Dining With Denise Neil

Eagle dining panelists pick their best meals of 2015

Ashley Watkins says that after eating Dempsey’s egg burger, she can’t imagine why anyone would eat a burger without an egg on top.
Ashley Watkins says that after eating Dempsey’s egg burger, she can’t imagine why anyone would eat a burger without an egg on top. Courtesy photo

Philip Warren’s pick: Grilled trout and roasted bone marrow at Fork & Fennel, 3425 E. Douglas

On a warm summer night, I enjoyed a unique and perfectly executed meal at one of my favorite restaurants, Fork & Fennel. This trendy little College Hill eatery features a frequently changing French bistro-inspired menu with many of the ingredients sourced locally.

My meal started with a refreshing Cuba Libre that featured top shelf rum and house-made cola. For an appetizer, we ordered a roasted marrow bone, which was split down the middle so the rich gelatinous marrow goodness could be easily scooped out onto a grilled baguette. For my main course, I ordered grilled trout with roasted red potatoes and green beans. The trout was flawlessly grilled with a light, smoky flavor and finished with a straightforward pan sauce. The potatoes were roasted to a lovely golden brown, providing a delightful crunchy exterior. A light seasoning of salt and pepper allowed the inherent flavors of both the potatoes and green beans to come through.

Brad Seehawer’s pick: Eight-course tasting menu at Siena Tuscan Steakhouse, 104 S. Broadway

Since opening three years ago, Siena Tuscan Steakhouse has been my favorite restaurant in Wichita, partly because it doesn’t feel like you’re in Wichita at all: Walking into the dim open dining room overlooking the sleepy downtown area, you don’t feel out of place wearing your dressy clothes or paying for $30 entrees. Although I was worried at the prospect of Siena going on its third chef in as many years, Jeremy Wade has honed Siena’s concept, keeping the same level of quality for which the restaurant is known but emphasizing Italian cuisine.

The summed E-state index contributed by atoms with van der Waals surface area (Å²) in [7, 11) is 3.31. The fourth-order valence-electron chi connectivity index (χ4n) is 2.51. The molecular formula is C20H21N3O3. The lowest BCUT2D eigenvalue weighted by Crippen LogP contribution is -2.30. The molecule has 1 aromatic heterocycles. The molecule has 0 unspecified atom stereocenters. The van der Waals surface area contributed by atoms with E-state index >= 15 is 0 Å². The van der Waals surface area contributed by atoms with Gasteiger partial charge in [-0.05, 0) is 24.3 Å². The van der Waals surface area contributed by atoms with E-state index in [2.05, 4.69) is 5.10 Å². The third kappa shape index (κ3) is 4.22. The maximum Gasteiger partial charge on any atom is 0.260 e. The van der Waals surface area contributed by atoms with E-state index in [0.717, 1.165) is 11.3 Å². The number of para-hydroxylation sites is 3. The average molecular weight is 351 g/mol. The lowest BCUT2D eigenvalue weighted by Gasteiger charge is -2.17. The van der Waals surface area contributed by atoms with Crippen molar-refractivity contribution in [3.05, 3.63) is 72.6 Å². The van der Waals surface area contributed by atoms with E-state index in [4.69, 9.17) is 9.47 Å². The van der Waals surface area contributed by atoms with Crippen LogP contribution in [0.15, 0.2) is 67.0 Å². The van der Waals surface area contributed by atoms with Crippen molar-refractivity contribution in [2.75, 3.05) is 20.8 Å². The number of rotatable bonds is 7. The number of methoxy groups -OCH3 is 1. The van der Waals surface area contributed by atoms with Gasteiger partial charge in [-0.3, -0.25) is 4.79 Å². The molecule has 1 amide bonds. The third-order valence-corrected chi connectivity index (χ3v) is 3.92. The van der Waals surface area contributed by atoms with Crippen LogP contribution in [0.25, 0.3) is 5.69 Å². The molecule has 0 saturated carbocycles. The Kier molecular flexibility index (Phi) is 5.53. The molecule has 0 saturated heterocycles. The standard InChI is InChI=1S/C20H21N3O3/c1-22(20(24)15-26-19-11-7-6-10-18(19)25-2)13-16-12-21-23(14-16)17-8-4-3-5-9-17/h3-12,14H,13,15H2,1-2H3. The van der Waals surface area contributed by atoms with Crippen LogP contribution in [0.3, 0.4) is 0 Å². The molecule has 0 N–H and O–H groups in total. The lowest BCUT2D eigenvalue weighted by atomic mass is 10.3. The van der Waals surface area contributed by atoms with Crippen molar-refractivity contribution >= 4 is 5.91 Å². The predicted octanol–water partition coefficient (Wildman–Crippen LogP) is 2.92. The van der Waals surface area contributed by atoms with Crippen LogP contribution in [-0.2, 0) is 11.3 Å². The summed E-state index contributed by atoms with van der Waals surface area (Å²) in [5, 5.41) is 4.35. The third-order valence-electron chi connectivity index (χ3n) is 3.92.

The eight-course tasting menu, still one of the only tasting menus in town, is an excellent showcase for this, beginning with some experimental and eyebrow-raising dishes (Grilled octopus over potato salad? Mussels with ham and leeks?) before moving toward more traditional dishes (butternut squash soup, filet with whipped potatoes). The meal was a showcase for Wade’s ability to command a kitchen with technical accuracy and vision. No longer was the tasting menu an overstuffed sampling of the regular menu – it told a story. And that octopus/potato salad dish? It was great. The smoky cephalopod was tender, meaty and provided a contrast to the starchy familiarity of the potato salad on which it sat. It was playful, and it was one of the few times I’ve seen octopus on a menu in this city. More important, it was the beginning of a meal and a rejuvenated Siena that continues to improve despite already being in a class of its own.

Dana Fleming-Mastio’s pick: Filet at Greystone Steak & Seafood, 9719 E. 21st St. North

We are fortunate to have many fine restaurants in Wichita, and another gem was added in August: Greystone Steak & Seafood on 21st Street just east of Webb Road. It’s the latest fine-dining establishment to grace our palates and is where I enjoyed my favorite meal of 2015.

The wet-aged, corn-fed beef filet was seared to absolute perfection and served exactly as requested – medium rare. Its natural flavor was not ruined with a confounding blend of spices and rubs but rather was simply seasoned with salt and pepper, allowing the natural beef flavor to shine. It was served with a salt-crusted Idaho baked potato, slightly crisp on the outside, flaky and moist on the inside, and loaded, of course. The main course was preceded by the best version of applewood-smoked trout dip I’ve ever had. Made with sour cream, cream cheese, herbs and spices, it’s served with toasted baguette points. It sounds heavy but was actually a light and refreshing precursor of great things to come. We also enjoyed the crunchy and bright chophouse salad made of iceberg lettuce, finely diced red onions, hearts of palm, cucumbers, tomatoes and homemade croutons topped with blue cheese crumbles and a mild but flavorful blue cheese dressing. The croutons were so amazing, I kept stealing them off of my husband’s plate. The cozy and gorgeous stacked limestone decor and supremely professional staff are the perfect complement to the delectable food served here. My highest recommendation for your next fine-dining experience in 2016.